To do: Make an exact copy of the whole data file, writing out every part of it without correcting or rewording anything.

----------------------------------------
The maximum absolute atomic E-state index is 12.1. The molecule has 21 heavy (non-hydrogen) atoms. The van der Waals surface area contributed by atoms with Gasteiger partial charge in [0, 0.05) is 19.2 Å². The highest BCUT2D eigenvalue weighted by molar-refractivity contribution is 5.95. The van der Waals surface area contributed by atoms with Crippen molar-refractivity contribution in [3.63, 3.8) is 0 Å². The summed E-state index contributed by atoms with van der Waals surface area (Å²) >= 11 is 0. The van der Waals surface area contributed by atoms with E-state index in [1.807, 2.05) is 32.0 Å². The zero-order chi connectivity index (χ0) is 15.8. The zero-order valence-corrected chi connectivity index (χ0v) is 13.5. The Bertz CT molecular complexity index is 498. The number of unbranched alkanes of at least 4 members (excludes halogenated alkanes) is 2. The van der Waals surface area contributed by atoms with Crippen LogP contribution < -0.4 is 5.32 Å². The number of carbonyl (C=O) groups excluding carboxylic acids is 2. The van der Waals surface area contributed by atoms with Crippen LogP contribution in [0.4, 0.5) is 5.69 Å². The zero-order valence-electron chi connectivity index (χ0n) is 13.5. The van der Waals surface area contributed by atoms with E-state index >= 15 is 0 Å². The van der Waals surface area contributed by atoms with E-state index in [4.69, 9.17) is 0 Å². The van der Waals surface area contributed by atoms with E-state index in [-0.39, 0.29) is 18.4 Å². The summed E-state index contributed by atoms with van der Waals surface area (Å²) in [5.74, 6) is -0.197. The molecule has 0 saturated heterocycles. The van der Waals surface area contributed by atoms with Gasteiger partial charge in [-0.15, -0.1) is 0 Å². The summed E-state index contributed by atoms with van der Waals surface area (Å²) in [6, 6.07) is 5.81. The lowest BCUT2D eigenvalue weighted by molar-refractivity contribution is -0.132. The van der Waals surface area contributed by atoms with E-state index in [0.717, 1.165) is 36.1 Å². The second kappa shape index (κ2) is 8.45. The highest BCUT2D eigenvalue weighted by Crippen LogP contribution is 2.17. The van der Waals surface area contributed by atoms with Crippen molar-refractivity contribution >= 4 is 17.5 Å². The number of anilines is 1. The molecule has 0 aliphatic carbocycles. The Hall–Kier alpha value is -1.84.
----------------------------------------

The maximum absolute atomic E-state index is 12.1. The molecule has 21 heavy (non-hydrogen) atoms. The van der Waals surface area contributed by atoms with Gasteiger partial charge in [0, 0.05) is 19.2 Å². The highest BCUT2D eigenvalue weighted by molar-refractivity contribution is 5.95. The van der Waals surface area contributed by atoms with Crippen molar-refractivity contribution in [3.63, 3.8) is 0 Å². The summed E-state index contributed by atoms with van der Waals surface area (Å²) >= 11 is 0. The van der Waals surface area contributed by atoms with E-state index in [1.807, 2.05) is 32.0 Å². The zero-order chi connectivity index (χ0) is 15.8. The zero-order valence-corrected chi connectivity index (χ0v) is 13.5. The Bertz CT molecular complexity index is 498. The number of unbranched alkanes of at least 4 members (excludes halogenated alkanes) is 2. The van der Waals surface area contributed by atoms with Crippen LogP contribution < -0.4 is 5.32 Å². The number of carbonyl (C=O) groups excluding carboxylic acids is 2. The van der Waals surface area contributed by atoms with Crippen LogP contribution in [0.4, 0.5) is 5.69 Å². The zero-order valence-electron chi connectivity index (χ0n) is 13.5. The van der Waals surface area contributed by atoms with E-state index >= 15 is 0 Å². The van der Waals surface area contributed by atoms with E-state index in [4.69, 9.17) is 0 Å². The van der Waals surface area contributed by atoms with E-state index in [-0.39, 0.29) is 18.4 Å². The summed E-state index contributed by atoms with van der Waals surface area (Å²) in [5.74, 6) is -0.197. The molecule has 0 saturated heterocycles. The van der Waals surface area contributed by atoms with Gasteiger partial charge in [-0.15, -0.1) is 0 Å². The summed E-state index contributed by atoms with van der Waals surface area (Å²) in [6, 6.07) is 5.81. The lowest BCUT2D eigenvalue weighted by molar-refractivity contribution is -0.132. The van der Waals surface area contributed by atoms with E-state index in [0.717, 1.165) is 36.1 Å². The second kappa shape index (κ2) is 8.45. The highest BCUT2D eigenvalue weighted by Crippen LogP contribution is 2.17. The van der Waals surface area contributed by atoms with Crippen molar-refractivity contribution >= 4 is 17.5 Å². The number of anilines is 1. The molecule has 0 aliphatic carbocycles. The Hall–Kier alpha value is -1.84.